review

IG Review finds management practices, not fraud, at root of conflict

By William Kelly, Daily News Staff Writer
 
| Palm Beach Daily News

A Palm Beach County Inspector General’s Office investigation found no evidence that a contractor fraudulently billed the town for the installation and maintenance of crime surveillance cameras. 

The town asked the office in August 2019 to investigate its concerns that it paid Johnson Controls Inc. for work that was not completed. 

The inspector general’s office, in its Sept. 22 report, concluded that the town’s project management practices were largely responsible for confusion over billing issues.

“Although we did not find clear evidence of fraud, it does appear that the parties disagree on their interpretation and understanding of the terms of their agreement related to performance and billing,” the report states.

 But the IG’s office said, the investigation revealed “issues that we believe should be addressed: one concerns the town’s project management procedures, and the other concerns the town and JCI’s contract procedures in general.”

The town hired JCI in 2012 and agreed to a payment schedule for it to install and maintain a security camera and surveillance system in different areas of town. Johnson Controls was permitted to submit bills for its progress on multiple work sites.

Finance Director Jane Le Clainche said Friday that the town paid Johnson Controls more than $2.1 million since 2013 for the infrastructure and annual maintenance and repairs. 

The work still wasn’t complete when the town terminated its relationship with the company more than a year ago, Town Manager Kirk Blouin said.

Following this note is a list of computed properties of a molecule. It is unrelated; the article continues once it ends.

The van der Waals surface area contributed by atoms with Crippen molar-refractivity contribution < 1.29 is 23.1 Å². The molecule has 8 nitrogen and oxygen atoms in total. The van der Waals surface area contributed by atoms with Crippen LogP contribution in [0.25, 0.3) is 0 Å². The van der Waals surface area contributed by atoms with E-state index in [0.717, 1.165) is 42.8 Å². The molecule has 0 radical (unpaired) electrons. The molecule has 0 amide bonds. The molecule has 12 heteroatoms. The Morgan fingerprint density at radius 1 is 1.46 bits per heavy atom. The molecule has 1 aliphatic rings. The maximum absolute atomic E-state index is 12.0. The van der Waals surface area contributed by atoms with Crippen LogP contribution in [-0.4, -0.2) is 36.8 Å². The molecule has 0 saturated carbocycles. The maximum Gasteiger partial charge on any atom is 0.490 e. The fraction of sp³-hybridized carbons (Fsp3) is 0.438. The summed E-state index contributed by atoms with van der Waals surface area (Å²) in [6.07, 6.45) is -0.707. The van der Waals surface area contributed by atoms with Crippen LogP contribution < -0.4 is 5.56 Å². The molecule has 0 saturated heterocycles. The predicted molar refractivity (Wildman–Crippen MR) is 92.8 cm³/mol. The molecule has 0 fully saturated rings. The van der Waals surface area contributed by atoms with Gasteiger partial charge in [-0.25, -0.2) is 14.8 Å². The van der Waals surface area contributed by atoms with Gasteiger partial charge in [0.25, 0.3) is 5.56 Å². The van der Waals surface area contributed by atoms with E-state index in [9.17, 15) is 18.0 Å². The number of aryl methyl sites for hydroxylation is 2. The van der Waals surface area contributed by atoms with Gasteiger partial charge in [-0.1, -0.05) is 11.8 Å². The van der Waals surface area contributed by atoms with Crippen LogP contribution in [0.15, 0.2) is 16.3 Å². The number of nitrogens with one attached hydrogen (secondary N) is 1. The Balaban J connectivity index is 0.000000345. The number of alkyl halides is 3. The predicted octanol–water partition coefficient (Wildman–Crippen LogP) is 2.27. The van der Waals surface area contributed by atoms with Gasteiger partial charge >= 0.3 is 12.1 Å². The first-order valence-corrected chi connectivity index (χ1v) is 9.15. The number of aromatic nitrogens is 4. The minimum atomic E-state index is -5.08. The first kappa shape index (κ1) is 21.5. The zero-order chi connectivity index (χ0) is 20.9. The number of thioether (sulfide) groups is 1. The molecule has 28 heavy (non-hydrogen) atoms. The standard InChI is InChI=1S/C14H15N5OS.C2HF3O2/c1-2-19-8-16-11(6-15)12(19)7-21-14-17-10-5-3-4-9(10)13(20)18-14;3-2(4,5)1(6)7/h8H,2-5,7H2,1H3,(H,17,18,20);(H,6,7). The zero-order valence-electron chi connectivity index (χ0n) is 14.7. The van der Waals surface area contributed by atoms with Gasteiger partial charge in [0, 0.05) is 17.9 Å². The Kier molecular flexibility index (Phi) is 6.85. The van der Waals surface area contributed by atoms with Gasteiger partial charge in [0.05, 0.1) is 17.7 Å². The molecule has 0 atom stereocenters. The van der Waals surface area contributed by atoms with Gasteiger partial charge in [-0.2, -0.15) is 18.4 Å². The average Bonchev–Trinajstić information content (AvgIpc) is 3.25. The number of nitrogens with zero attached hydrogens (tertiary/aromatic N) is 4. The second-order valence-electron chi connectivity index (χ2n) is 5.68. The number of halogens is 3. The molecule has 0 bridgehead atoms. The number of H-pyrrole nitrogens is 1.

Blouin said the camera surveillance system is a large, technologically sophisticated infrastructure. The work was complicated, and the installation and maintenance has involved many different people, working for Johnson Controls and the town, over the last decade, he said.

“There was a lack of progress,” said Blouin, former public safety

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Home equity rates 2020 review and forecast

The year 2020 has been packed full of health and financial challenges for many Americans. Yet for home equity borrowers, there’s been some good news too. Interest rates are low, and the Federal Reserve has indicated that they’re likely to stay that way for the foreseeable future.



a living room filled with furniture and a large window: Home equity rates forecast for 2020


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Home equity rates forecast for 2020

In many situations, leveraging the equity in your home can be a smart strategy. Home equity loans can help you accomplish big-ticket goals like paying for a child’s education, making major home improvements and consolidating higher-interest debt. Better yet, when you borrow against your home equity, you may be able to reach these goals at a low interest cost and without pulling money out of savings.

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Home equity rates in 2020: Initial predictions vs. reality

At the beginning of 2020, no one could have accurately predicted all of the events that would unfold this year. In January, Federal Reserve officials decided to keep rates as they were after cutting rates three times in 2019. The Fed also indicated that further rate cuts were unlikely in the near future.

Yet despite early predictions, further rate reductions took place. On March 15, the Fed lowered benchmark rates to 0 to 0.25 percent, marking the biggest emergency rate reduction in its 100-plus year history.

When the Federal Reserve adjusts its rates, it can affect the interest rates lenders offer borrowers as well. Mortgages, HELOCs and home equity loans are just a few examples of the types of financial products that may undergo rate fluctuations based on the actions of the Federal Reserve.

Bankrate’s weekly rates survey in late March found the average rate for a $30,000 HELOC to be 5.43 percent. By September 2020, that same average rate dropped to 4.55 percent. The same

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